Back in 1994, a year-old air-tanker company was established in Missoula, Montana. Neptune Aviation was one of 14 aviation services that operated a...
Kestrel Aviation: Manning the Front Lines Against Bushfires
As bushfires continue to rage across several Australian states, Victoria-based Kestrel Aviation is doing their bit to help corral the blazes. Established in 1985 by Captain Ray Cronin, this state-of-the-art aerial firefighting company operates a fleet of helicopters, including the mighty Erickson Aircrane, from their 3,500 sq meter facility at Mangalore Airport.
The day I called Kestrel Aviation, January 2nd, Managing Director Ray Cronin had just one word for the bushfire situation in Victoria – “Terrible! It’s on a scale that no one has ever, ever seen. It’s not just the scale of it, it’s the ferociousness of the fires. They’re moving so fast that hundreds of kilometers have burned. They’re not stoppable. They’re covering hundreds of miles of the southeastern coastline and inland up to about 100 miles. You have a large swath of burning with some pockets of clear. The wind is swinging around, changing directions so that anything that hasn’t been burned is at risk of being burned.”
Not Much of a Holiday Season
Cronin pointed out that this is the peak of the holiday season, with droves of tourists descending on contractors to augment the aircraft on exclusive-use contracts. “Some states rely heavily on the coastal regions for long-planned vacations. “Victoria has declared a state of disaster. This is the peak holiday period here in Australia, so people with limited leave are reluctant to stop their holiday.”
“Despite all the warnings the state fire commissioners are making in each of the states, some people are still hanging around. There are massive evacuations. The Navy sent in two ships to take hundreds of people off the beaches.”
Exacerbating the situation further, bushfire season started much earlier than it usually does. “The season used to start in Queensland, then ran down the East Coast over several weeks, gets to Victoria and Tasmania about February, when Western Australia starts as well,” Cronin explained.
“But this time, all the states have had big fires as early as September and no one is able to share resources across borders. Each state is just engaging what they can and holding onto it.”
Fire officials did manage to also establish a number of call-when-needed contracts with contracted aircraft.”Although call-when-needed contracts allow a lengthy period of time from the call until the aircraft’s arrival, operators are doing things a bit differently now”. “Typically, most of the operators here in Australia are already pretty well geared up for that, so it only takes an hour or two to get to an incident,” said Cronin. “But you can only have so many aircraft in the same airspace. You’re trying to mix LATs (Large Air Tankers) with SEATs (Single-Engine Air Tankers), with helicopters in smoky conditions.”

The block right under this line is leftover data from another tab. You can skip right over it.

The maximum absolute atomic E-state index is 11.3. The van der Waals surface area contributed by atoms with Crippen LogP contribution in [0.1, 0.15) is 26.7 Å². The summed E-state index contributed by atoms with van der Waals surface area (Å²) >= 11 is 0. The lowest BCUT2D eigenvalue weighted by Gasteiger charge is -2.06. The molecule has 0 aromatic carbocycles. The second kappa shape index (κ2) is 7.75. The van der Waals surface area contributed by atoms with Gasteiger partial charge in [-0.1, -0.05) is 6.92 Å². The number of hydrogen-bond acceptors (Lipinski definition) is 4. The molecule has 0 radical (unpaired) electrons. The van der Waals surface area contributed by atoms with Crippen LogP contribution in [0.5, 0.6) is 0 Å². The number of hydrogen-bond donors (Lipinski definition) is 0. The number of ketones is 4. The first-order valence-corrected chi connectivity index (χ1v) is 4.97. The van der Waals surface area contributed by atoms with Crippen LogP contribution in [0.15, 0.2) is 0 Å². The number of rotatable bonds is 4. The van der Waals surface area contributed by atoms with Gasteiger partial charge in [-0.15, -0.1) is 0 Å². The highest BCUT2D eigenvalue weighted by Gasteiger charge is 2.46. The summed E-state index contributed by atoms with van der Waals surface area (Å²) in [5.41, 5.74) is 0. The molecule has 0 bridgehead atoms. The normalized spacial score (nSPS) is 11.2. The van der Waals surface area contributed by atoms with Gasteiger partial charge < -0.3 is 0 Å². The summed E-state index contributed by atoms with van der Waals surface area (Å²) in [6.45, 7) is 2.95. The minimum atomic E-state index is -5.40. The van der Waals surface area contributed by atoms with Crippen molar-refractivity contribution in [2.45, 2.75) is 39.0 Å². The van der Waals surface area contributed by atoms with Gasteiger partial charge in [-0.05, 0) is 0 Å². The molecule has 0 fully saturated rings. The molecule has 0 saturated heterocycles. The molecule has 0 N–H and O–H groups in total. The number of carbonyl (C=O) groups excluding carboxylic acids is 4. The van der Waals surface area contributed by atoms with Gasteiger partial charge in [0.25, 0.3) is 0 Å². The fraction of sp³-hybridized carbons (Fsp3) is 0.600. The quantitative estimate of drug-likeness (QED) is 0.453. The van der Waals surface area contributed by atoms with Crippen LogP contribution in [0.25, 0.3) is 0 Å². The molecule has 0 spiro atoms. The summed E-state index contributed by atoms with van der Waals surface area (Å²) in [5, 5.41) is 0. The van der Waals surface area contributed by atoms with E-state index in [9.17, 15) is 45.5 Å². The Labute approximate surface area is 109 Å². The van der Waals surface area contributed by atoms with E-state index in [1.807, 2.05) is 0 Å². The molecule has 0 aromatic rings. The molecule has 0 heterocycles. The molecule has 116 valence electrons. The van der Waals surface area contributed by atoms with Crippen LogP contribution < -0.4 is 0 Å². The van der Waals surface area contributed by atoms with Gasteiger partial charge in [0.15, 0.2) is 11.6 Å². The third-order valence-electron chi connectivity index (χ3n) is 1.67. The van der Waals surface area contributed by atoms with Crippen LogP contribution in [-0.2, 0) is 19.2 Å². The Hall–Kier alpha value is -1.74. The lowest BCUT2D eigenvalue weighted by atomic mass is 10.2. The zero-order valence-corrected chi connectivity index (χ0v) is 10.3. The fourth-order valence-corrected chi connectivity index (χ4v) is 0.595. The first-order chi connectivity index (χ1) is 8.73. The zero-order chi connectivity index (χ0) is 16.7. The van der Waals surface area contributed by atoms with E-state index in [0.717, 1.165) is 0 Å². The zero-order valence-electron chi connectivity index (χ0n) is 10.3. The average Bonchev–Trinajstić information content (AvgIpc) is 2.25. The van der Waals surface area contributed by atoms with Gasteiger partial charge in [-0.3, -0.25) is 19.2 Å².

And let’s not forget about hobby drones.
“Yeah, we had one drone incident last Saturday, which grounded everybody. It was just after Christmas, which is the peak time for the guys to take them out of the box and put them to use without reading the rules.”
Strengths and Capabilities
To meet the bushfire challenge, Kestrel Aviation has a sizeable fleet of aircraft available. “We’ve got nineteen aircraft out, six of those are Erickson Aircranes, two Blackhawks, which we’re partnering with Firehawk. Unfortunately, the internal tank didn’t get the STC (Supplemental Type Certificate) before the season started, so we’re using buckets, but the tank should be operational later this year. It’s too bad because it would have given them a chance to showcase their tank. We’ve seen the trials and participated in that, and we were really impressed with the product.”
Los Angeles County Fire Department swears by their Firehawks with tanks. “Oh yeah, we read LA County’s analysis of that and the message that’s coming from them is that the Bell 412s and the Firehawks are great. The 412s are great at hauling cargo, people around and they have wildfire capability. For nighttime they’re fantastic.”
And based on that information, Cronin has enhanced the capability of his own fleet. “We’ve modified our fleet of Conair 85s with new technology and called it the Conair 85 KE, for “Kestrel Electric”, taking the hydraulic drive off the main transmission, and have a hydraulic pump in the tank, which is completely self-contained from the fuselage. We’re uplifting the water in 19 seconds and can deploy it in 0.8 seconds, so it comes out like a rectangular slice of water.”
Needless to say, with the dire situation facing much of Australia, Kestrel’s aircraft had no trouble finding work. “All of our aircraft are on contract through NAFC (National Aerial Firefighting Centre) and its member agencies in New South Wales, Victoria, South Australia and Western Australia. They’re soaking up everything,” he said.
When facing a bushfire season this serious, what about bringing in help from outside? “One problem with them bringing in more aircraft is the regulatory process and the management burden. They’re being offered aircraft from all around the world. We look at that and say ‘that would be fantastic, but we’re in the middle of the battle at the moment and it could be over by the time we could get them certified and integrated.’”
The Triple-Headed Monster
Even with the latest aerial firefighting technology to fight the bushfires, one problem is consistently hampering operations. “The visibility at times is down to 200 meters because of the smoke, so a lot of aircraft are sitting on the ground and that’s what is hindering the attack.”
What about using Night Vision Goggles (NVG)? “It’s working well in areas where it’s being used, but it’s a limited resource that we have at the moment. Victoria is the only state that uses it for firebombing, and we’ve only got two aircraft equipped with it. That doesn’t go a long way.”
Winds are another problem hampering air operations. “Winds are getting squirrely, especially in Alpine areas, so when you have masses of smoke and a headwind that becomes a tailwind, that’s what’s causing problems.”
In addition to the problems caused by smoke and windy conditions, heat is also causing some concerns. “We’re hitting temperatures around 46° C to 47° C, so the actual temperature when you get close to the fire front is probably getting close to the maximum operating temperature for the aircraft, which is about 54° C in the case of the Bell helicopters. We’re getting overheating problems we’ve never seen before, with gearboxes overheating and engines overheating, especially in the Alpine areas.”